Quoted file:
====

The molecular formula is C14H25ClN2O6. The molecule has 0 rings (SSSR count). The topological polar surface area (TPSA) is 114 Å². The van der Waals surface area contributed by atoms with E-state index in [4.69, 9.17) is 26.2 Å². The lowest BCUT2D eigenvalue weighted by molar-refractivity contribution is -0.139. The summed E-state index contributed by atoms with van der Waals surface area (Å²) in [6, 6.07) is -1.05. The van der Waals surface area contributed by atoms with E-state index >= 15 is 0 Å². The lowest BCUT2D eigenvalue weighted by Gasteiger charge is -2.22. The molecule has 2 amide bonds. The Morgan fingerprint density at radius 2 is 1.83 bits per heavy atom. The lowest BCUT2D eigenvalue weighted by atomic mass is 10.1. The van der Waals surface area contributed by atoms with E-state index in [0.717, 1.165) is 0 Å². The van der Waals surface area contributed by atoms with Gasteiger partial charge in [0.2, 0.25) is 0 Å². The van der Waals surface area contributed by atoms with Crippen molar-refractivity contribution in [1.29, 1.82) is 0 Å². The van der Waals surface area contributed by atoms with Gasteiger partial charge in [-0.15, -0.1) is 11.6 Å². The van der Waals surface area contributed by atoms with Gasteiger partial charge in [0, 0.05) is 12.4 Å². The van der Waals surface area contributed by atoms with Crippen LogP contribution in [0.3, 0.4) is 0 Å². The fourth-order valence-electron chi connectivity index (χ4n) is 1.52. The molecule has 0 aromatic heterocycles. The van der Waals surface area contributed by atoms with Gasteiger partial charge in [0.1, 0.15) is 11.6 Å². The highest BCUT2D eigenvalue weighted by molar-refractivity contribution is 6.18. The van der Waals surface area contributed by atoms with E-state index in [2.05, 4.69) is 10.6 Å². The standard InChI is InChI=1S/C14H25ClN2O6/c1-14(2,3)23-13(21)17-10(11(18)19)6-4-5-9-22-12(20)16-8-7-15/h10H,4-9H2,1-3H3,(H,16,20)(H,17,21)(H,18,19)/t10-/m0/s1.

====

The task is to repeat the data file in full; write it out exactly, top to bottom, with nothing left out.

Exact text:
The molecular formula is C14H25ClN2O6. The molecule has 0 rings (SSSR count). The topological polar surface area (TPSA) is 114 Å². The van der Waals surface area contributed by atoms with E-state index in [4.69, 9.17) is 26.2 Å². The lowest BCUT2D eigenvalue weighted by molar-refractivity contribution is -0.139. The summed E-state index contributed by atoms with van der Waals surface area (Å²) in [6, 6.07) is -1.05. The van der Waals surface area contributed by atoms with E-state index >= 15 is 0 Å². The lowest BCUT2D eigenvalue weighted by Gasteiger charge is -2.22. The molecule has 2 amide bonds. The Morgan fingerprint density at radius 2 is 1.83 bits per heavy atom. The lowest BCUT2D eigenvalue weighted by atomic mass is 10.1. The van der Waals surface area contributed by atoms with E-state index in [0.717, 1.165) is 0 Å². The van der Waals surface area contributed by atoms with Gasteiger partial charge in [0.2, 0.25) is 0 Å². The van der Waals surface area contributed by atoms with Crippen molar-refractivity contribution in [1.29, 1.82) is 0 Å². The van der Waals surface area contributed by atoms with Gasteiger partial charge in [-0.15, -0.1) is 11.6 Å². The van der Waals surface area contributed by atoms with Gasteiger partial charge in [0, 0.05) is 12.4 Å². The van der Waals surface area contributed by atoms with Crippen LogP contribution in [0.3, 0.4) is 0 Å². The fourth-order valence-electron chi connectivity index (χ4n) is 1.52. The molecule has 0 aromatic heterocycles. The van der Waals surface area contributed by atoms with Gasteiger partial charge in [0.1, 0.15) is 11.6 Å². The highest BCUT2D eigenvalue weighted by molar-refractivity contribution is 6.18. The van der Waals surface area contributed by atoms with E-state index in [2.05, 4.69) is 10.6 Å². The standard InChI is InChI=1S/C14H25ClN2O6/c1-14(2,3)23-13(21)17-10(11(18)19)6-4-5-9-22-12(20)16-8-7-15/h10H,4-9H2,1-3H3,(H,16,20)(H,17,21)(H,18,19)/t10-/m0/s1.